My friend Poly...
Modern day flight never ceases to amaze me. I can be sharing an Eggo waffle with my daughter at eight in the morning in upstate New York, bear with an airborne lunch of rubbery beef and rice on a plane, and within a relative few hours, be feasting a dinner of roasted chicken, fried potatoes washed down with a cold draft beer for dinner in South America. Those who prefer to sit on the couch, channel surf and bitch that life has passed them by need only go online and purchase a plane ticket to anywhere. Don't have the dough? Charge it. The days can be long, but the life is way too short.
I'm in Lima, Peru right now, a stop-over before heading south and way up into the mountain country, for which I am already taking my altitude sickness pills. Lima is a sprawling, bustling community filled with people who still resemble the illustrations of the Mayans I so vividly recall from my 1974 social studies text book at St. Ambrose Roman Catholic grammar school in Latham, New York. Back in the day when I never dreamed I would travel or write or both. You see, back then, my life had already been mapped out for me by my folks who, at the onset of my birth chiseled a future they wanted for me into my brain so that I became ... how can I put this delicately?... indoctrinated into their way of thinking (notice I didn't use the term "brainwashing").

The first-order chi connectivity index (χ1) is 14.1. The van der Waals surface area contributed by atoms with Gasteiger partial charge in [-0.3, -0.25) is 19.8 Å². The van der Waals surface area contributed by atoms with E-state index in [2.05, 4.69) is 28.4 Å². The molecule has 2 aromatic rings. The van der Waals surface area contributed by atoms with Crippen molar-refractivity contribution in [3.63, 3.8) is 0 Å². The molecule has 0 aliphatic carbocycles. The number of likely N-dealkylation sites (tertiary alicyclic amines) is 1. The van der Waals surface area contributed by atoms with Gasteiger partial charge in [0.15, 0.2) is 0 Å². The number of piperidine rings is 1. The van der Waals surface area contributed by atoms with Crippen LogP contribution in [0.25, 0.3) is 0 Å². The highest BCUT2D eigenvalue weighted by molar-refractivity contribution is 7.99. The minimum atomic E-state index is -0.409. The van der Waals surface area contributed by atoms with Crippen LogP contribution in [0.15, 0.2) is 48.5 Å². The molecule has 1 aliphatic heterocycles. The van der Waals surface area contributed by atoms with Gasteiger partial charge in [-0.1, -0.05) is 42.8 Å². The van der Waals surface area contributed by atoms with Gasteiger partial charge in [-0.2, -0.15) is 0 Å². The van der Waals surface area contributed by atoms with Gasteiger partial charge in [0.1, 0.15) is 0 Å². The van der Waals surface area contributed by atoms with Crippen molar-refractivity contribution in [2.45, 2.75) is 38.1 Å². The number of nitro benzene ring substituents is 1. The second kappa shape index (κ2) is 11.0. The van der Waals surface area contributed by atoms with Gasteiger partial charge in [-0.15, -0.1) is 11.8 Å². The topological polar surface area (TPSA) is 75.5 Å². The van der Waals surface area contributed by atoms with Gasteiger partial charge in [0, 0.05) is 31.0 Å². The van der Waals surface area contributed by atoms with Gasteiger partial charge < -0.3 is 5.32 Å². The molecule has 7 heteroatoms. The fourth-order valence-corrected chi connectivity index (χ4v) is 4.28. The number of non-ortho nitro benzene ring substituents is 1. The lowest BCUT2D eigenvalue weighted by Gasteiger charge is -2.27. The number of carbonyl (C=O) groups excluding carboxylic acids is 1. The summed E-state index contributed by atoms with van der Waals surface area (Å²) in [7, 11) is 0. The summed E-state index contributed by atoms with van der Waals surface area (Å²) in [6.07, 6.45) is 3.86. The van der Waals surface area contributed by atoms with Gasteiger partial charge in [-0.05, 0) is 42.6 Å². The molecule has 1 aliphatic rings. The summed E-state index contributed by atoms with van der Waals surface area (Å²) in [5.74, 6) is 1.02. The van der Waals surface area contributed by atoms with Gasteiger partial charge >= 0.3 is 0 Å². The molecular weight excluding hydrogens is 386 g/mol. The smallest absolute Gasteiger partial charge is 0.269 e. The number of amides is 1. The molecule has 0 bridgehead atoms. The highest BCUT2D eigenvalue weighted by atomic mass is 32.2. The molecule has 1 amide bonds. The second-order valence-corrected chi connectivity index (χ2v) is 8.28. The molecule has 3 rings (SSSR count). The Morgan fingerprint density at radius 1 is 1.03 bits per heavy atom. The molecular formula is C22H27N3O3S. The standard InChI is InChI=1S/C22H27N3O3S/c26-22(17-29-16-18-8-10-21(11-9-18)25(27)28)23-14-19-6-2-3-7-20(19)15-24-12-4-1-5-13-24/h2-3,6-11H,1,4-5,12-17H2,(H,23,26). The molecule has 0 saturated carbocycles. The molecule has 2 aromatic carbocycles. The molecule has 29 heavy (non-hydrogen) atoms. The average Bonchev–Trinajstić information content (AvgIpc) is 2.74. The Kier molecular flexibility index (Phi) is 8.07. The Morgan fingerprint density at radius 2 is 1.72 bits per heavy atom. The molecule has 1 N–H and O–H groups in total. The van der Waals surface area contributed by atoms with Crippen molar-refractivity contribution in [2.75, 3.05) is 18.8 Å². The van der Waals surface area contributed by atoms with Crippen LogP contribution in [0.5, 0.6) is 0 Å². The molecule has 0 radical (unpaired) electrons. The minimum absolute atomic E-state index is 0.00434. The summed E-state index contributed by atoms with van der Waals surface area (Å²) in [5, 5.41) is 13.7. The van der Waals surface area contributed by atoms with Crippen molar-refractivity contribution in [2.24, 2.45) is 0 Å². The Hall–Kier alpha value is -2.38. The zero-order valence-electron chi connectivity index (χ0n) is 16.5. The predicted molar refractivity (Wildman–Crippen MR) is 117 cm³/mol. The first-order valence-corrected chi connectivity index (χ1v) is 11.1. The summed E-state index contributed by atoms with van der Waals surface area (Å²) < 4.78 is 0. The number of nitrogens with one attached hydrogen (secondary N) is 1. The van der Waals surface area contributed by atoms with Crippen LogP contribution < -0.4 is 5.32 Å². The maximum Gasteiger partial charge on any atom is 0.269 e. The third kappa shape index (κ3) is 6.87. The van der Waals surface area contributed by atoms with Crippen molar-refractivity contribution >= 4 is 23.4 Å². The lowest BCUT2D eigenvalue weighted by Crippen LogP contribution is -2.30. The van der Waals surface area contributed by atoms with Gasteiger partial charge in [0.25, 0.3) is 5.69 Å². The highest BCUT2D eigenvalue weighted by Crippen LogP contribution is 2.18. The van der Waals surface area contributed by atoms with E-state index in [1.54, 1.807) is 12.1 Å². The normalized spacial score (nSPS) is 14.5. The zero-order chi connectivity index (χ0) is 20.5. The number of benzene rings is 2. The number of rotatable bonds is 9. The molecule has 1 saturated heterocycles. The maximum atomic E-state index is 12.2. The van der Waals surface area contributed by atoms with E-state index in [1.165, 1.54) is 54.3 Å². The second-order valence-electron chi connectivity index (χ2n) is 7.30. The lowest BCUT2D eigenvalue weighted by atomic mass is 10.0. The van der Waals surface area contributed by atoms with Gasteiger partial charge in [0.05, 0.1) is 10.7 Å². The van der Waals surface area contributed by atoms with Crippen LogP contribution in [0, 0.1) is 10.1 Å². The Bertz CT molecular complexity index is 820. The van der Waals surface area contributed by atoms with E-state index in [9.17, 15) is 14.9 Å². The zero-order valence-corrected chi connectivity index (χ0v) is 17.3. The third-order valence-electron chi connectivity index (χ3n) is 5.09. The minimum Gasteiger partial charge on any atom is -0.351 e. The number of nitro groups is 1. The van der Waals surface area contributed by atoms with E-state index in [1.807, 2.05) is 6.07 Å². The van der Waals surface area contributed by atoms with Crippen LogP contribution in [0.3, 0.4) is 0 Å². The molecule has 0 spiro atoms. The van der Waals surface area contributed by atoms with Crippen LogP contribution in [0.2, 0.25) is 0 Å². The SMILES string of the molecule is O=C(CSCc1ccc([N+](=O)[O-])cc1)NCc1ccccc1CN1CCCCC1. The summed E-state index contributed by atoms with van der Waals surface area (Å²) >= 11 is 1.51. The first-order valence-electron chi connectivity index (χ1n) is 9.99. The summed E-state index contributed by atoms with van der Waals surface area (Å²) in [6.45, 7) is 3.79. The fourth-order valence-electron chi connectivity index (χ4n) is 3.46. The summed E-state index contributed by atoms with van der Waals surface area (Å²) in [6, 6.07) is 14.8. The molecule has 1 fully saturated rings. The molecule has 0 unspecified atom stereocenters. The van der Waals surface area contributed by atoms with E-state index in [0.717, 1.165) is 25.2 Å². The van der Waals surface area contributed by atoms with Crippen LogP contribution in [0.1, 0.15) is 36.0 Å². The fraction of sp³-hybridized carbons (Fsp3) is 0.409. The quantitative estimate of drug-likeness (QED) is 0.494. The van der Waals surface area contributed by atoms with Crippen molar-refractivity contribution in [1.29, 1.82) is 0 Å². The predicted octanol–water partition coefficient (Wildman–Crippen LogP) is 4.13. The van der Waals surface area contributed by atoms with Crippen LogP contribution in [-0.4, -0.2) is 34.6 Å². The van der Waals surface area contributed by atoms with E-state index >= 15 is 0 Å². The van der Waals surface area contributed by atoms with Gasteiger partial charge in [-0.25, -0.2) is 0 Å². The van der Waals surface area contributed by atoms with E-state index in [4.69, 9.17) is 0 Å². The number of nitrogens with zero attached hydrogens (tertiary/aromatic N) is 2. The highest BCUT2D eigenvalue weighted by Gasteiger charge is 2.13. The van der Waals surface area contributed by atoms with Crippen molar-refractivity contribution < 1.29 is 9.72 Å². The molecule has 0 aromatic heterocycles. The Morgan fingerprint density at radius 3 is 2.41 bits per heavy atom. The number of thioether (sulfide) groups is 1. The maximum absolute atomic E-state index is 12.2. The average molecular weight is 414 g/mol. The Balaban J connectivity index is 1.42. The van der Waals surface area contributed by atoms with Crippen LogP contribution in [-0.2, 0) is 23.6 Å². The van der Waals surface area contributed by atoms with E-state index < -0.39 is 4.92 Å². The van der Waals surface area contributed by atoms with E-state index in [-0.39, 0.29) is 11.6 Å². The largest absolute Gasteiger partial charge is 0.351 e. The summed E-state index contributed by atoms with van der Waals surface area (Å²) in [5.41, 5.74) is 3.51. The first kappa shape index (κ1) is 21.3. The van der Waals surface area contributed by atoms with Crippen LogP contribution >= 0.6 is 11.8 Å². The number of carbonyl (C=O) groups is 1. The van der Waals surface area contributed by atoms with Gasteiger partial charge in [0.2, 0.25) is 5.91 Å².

Many years later I was able to wake up, unwash my gray matter, and take on a life of my own, a small part of which now includes my first travels in South America. What better place to start than in Peru and the Amazon jungle. Over the next few days I will be writing about my experiences in this ancient, spiritual, and in some cases, still wild place. I won't always be enjoying the luxury of internet, but I will be writing my dispatches all the same.
Last night, walking the streets of Lima, I decided to step into a bar for a quick beer. I happened to catch a Nirvana tribute band in action. In between songs they spoke Spanish and judging by their smiles, were enjoying themselves entirely. I could only imagine if Kurt Cobain were sitting on the wood stool beside me in his ratted cardigan sweater, the breeze from the overhead Casablanca fans blowing down on us. He'd probably say something like, "Far out," and then casually order another beer.
As always when I travel to new city, I'll take in a run in a little bit and get the lay of the land in double-time. I'll probably get lost. That's what life's all about. Getting lost so that when you are found, you have changed. Maybe you've become wiser, happier, more curious than ever.